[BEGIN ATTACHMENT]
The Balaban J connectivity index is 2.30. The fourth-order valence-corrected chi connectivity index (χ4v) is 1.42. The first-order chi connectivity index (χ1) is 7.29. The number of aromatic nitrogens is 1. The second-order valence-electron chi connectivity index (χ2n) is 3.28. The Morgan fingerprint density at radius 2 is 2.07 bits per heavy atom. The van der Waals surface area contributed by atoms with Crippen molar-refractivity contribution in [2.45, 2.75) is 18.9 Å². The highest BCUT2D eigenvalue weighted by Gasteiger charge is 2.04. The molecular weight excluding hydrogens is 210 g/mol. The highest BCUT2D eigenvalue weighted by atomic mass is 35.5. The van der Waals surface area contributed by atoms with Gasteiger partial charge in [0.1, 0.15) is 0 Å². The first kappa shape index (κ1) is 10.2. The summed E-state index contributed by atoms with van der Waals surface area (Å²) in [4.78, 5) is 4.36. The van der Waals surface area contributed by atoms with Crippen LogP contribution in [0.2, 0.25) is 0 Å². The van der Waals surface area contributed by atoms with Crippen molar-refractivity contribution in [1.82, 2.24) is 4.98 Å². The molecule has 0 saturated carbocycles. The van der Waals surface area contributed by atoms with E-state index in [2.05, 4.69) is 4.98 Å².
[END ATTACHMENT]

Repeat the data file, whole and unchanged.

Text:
The Balaban J connectivity index is 2.30. The fourth-order valence-corrected chi connectivity index (χ4v) is 1.42. The first-order chi connectivity index (χ1) is 7.29. The number of aromatic nitrogens is 1. The second-order valence-electron chi connectivity index (χ2n) is 3.28. The Morgan fingerprint density at radius 2 is 2.07 bits per heavy atom. The van der Waals surface area contributed by atoms with Crippen molar-refractivity contribution in [2.45, 2.75) is 18.9 Å². The highest BCUT2D eigenvalue weighted by Gasteiger charge is 2.04. The molecular weight excluding hydrogens is 210 g/mol. The highest BCUT2D eigenvalue weighted by atomic mass is 35.5. The van der Waals surface area contributed by atoms with Gasteiger partial charge in [0.1, 0.15) is 0 Å². The first kappa shape index (κ1) is 10.2. The summed E-state index contributed by atoms with van der Waals surface area (Å²) in [4.78, 5) is 4.36. The van der Waals surface area contributed by atoms with Crippen LogP contribution in [0.2, 0.25) is 0 Å². The van der Waals surface area contributed by atoms with Crippen molar-refractivity contribution in [1.82, 2.24) is 4.98 Å². The molecule has 0 saturated carbocycles. The van der Waals surface area contributed by atoms with E-state index in [2.05, 4.69) is 4.98 Å².